Lowland heathland is a habitat of outstanding importance for its range of nationally and internationally rare and endangered species. These ancient, open landscapes are generally found on poor, acid, sandy soils less than 300m above sea level. They are characterised by dwarf shrubs of the heather family. In Surrey, 85% of the heathland has been lost in the past 200 years, leading to a severe loss of biodiversity. More recently however, heathland has been recognised for its wildlife value and its historical and cultural interest. Heathers such as cross-leaved heath are indicative of heathland. Dartford warbler, nightjar and the grayling butterfly are all indicators of good heathland condition. Many other species will also benefit from good heathland management including characteristic bird species such as the linnet, stonechat, tree pipit, hobby and a range of reptiles.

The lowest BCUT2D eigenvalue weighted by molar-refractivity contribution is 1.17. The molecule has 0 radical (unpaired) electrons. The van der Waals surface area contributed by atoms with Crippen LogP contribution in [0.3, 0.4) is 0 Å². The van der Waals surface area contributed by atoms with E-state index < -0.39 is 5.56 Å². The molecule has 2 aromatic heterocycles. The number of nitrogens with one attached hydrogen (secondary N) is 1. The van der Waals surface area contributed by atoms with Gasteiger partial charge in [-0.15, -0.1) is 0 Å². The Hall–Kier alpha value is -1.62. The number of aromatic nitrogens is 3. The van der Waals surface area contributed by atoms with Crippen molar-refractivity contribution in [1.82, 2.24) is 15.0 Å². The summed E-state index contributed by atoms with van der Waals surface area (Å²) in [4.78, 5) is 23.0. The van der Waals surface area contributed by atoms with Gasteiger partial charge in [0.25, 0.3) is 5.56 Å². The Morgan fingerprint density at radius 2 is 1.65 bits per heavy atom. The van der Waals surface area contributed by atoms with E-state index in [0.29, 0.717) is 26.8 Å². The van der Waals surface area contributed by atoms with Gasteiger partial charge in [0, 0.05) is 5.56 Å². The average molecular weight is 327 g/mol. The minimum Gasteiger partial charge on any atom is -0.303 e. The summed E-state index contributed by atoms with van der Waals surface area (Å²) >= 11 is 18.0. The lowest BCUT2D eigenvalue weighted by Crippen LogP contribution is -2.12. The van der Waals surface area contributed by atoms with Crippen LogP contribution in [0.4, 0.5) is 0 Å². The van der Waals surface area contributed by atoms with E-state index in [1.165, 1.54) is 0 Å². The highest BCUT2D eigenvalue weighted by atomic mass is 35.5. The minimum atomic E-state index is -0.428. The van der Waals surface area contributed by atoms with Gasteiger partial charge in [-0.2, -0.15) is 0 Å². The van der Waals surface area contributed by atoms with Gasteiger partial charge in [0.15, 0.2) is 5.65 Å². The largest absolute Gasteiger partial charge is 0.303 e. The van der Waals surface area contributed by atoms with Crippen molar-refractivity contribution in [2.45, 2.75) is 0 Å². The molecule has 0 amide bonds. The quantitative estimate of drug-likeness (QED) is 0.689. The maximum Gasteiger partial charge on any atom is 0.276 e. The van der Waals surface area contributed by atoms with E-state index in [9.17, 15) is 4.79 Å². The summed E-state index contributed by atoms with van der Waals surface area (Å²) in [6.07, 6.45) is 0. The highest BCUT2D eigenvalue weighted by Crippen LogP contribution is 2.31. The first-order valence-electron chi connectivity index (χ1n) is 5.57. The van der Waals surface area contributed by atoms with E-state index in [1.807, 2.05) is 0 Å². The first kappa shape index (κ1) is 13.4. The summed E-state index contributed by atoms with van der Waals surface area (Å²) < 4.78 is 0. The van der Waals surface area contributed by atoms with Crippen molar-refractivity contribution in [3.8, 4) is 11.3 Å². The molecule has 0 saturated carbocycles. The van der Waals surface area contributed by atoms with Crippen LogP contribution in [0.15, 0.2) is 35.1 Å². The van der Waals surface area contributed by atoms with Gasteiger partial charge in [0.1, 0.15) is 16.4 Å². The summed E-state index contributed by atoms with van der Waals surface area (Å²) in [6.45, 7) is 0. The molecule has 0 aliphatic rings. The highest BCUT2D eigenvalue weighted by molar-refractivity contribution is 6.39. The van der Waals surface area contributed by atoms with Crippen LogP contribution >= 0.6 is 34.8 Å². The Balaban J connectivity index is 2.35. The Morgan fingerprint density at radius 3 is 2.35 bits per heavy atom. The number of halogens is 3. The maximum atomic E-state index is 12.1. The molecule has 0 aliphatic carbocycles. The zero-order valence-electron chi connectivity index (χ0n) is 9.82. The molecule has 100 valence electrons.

Watch our Making Space for Nature film, celebrating the 150-year birthday of composer of the Lark Ascending, Ralph Vaughn Williams and our mosaic of habitats in the Surrey Hills.
This video was created in partnership with the National Trust.